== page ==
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Jazz This work has been published in the Teen Ink monthly print magazine.

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   Jazz

by Sofi M. Weston, MA



The first time I heard jazz I was three years old. Every other weekend, my mother took me to a jazz club in New York City. She would dress me in a GAP dress, french-braid my hair, and take me on the long car ride into the big city. While stopped at traffic lights, my mother would teach me which hand to shake with, and remind me to use "please" and "thank you" when I met her old friends. At the age of three, I was pretty bad at learning all those grown-up things. Instead of being in a club learning how to be older, I would have rather been at home playing with Barbie and Ken.

My mother would often take me to a diner halfway into the city because she knew I didn't like the food at the clubs. I would always get the same thing: a glass of chocolate milk and a grilled cheese. The man behind the counter would say "Hi" to us as we walked in.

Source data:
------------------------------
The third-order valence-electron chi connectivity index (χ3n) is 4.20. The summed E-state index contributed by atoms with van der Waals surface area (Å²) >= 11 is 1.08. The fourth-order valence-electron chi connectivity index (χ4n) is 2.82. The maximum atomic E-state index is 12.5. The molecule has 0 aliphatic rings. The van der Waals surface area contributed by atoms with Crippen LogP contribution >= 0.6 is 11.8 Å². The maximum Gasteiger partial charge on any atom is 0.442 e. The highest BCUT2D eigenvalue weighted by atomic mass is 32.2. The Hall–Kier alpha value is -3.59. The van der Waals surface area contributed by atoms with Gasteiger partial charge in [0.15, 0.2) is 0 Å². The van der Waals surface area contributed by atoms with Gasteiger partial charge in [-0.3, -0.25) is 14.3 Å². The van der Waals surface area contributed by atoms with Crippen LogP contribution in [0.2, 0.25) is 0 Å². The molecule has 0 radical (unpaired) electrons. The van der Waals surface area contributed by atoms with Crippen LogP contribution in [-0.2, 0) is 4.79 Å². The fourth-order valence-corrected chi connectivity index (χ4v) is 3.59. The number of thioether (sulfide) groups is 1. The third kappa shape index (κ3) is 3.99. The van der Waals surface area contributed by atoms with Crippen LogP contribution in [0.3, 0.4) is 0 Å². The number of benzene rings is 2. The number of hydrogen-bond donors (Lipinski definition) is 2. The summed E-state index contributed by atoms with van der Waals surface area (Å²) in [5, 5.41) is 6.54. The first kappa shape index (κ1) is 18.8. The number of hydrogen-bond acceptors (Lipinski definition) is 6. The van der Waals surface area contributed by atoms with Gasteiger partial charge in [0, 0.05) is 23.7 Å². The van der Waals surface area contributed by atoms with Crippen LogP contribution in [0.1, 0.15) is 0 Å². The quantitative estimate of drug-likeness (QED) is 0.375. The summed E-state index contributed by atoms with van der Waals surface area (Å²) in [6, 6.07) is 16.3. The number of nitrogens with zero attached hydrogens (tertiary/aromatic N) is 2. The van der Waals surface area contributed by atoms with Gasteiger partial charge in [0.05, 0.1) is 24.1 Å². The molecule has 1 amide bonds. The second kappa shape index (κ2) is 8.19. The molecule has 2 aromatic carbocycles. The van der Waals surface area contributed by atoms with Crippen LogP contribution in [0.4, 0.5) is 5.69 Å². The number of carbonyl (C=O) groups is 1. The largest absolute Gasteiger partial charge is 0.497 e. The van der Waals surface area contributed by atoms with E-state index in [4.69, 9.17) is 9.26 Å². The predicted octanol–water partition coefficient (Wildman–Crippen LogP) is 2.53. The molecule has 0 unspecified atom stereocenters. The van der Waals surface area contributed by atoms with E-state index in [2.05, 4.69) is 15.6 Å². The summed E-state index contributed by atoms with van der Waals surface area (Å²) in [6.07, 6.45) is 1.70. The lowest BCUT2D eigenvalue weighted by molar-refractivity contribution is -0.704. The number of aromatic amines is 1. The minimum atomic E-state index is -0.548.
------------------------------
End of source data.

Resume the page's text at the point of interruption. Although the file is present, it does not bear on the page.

When we arrived at the club, people would be waiting outside. My mom and I would walk to the front of the line where the man would nod his head, as if to say, "Go ahead." I always thought this was cutting the line (something that my mother always said was wrong), but she explained that she knew these people and it was okay.

A table in the front would have a little card on top that said "Reserved for MIKELA." First the saxophone would play, then the piano, followed by a trumpet.

Being with my mother was and still is one of the most important things in the world to me. She means so much, and I wouldn't be able to live without her. Now, whenever I hear jazz, I think of the priceless times my mother and I have spent together.


This work has been published in the Teen Ink monthly print magazine. This piece has been published in Teen Ink’s monthly print magazine.






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jazzwarrior said...
Jul. 13, 2013 at 8:50 pm
I love this. It's a beautiful tribute to your mother! I also admire jazz, to the extent that I can't play any at all.
 
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